CLEVELAND — Hey folks, while straightening up my kitchen cupboards this week, way in the back I found a can of something called Libby’s Country Sausage Gravy. (PIC) And it gets worse. I ate it. It really wasn’t that bad.
I don’t know exactly how old it was because the expiration date appeared to have worn off over time but I’m pretty sure I moved with it twice before landing in this house, so it definitely had some history.
It seems like many of us have gone down some pretty dark culinary paths and eaten some weird stuff over the past several months for various reasons.
Many people are limiting their trips to the grocery store to be safe, some are using this opportunity to improve their cooking skills and broaden their palates, and then there are those of us who are simply getting a little stir-crazy at this point, so we’re endangering ourselves by consuming old food just to try and feel alive, even if that requires eating a dusty can of Libby’s meat sauce that I've owned for far too long.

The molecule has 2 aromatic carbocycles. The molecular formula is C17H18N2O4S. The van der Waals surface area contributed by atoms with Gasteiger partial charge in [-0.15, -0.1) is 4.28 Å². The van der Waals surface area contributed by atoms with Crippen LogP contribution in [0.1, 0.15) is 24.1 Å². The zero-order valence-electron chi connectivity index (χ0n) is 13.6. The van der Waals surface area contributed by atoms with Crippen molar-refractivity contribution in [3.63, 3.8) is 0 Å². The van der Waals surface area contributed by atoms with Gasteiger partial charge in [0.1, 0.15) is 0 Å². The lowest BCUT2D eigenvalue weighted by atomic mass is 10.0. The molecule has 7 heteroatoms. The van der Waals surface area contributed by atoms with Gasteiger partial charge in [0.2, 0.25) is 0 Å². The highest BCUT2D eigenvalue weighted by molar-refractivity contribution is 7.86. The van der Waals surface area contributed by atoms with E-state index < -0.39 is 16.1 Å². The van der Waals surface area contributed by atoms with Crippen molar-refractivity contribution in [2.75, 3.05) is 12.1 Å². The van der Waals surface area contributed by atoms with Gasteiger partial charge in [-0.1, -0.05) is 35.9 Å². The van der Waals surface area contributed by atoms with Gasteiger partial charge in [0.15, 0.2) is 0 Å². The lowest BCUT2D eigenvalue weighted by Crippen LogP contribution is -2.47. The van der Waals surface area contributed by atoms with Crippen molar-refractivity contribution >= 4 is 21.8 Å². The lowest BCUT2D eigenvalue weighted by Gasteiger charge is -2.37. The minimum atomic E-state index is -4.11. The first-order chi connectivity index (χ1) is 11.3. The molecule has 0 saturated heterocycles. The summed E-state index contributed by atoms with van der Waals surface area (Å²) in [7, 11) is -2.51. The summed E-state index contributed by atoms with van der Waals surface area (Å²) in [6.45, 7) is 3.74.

So I ate it, and I lived to tell the tale, which I did, on Facebook. Where I found people to be both supportive and not surprised. Because soon, everyone was sharing with me their own recent, odd-food dalliances. A few or them agreed to speak with me on "The Zoom Machine" and confess their culinary sins.
This raises an important question that perhaps should have arisen before I ate old sausage gravy, “Just how dangerous is it to eat expired food?” To find out, I asked University Hospitals Dietitian Amy Jamieson-Petonic. And she said, it's really not the best idea to eat years-old food, but you can push the limits a bit beyond the dates on the can.
So it seems as though my fellow back-of-the-cupboard scavengers and I will live to see another day. And that’s good. Because I still have three cans of this 2017 pumpkin pie mix that I’d hate to see go to waste.
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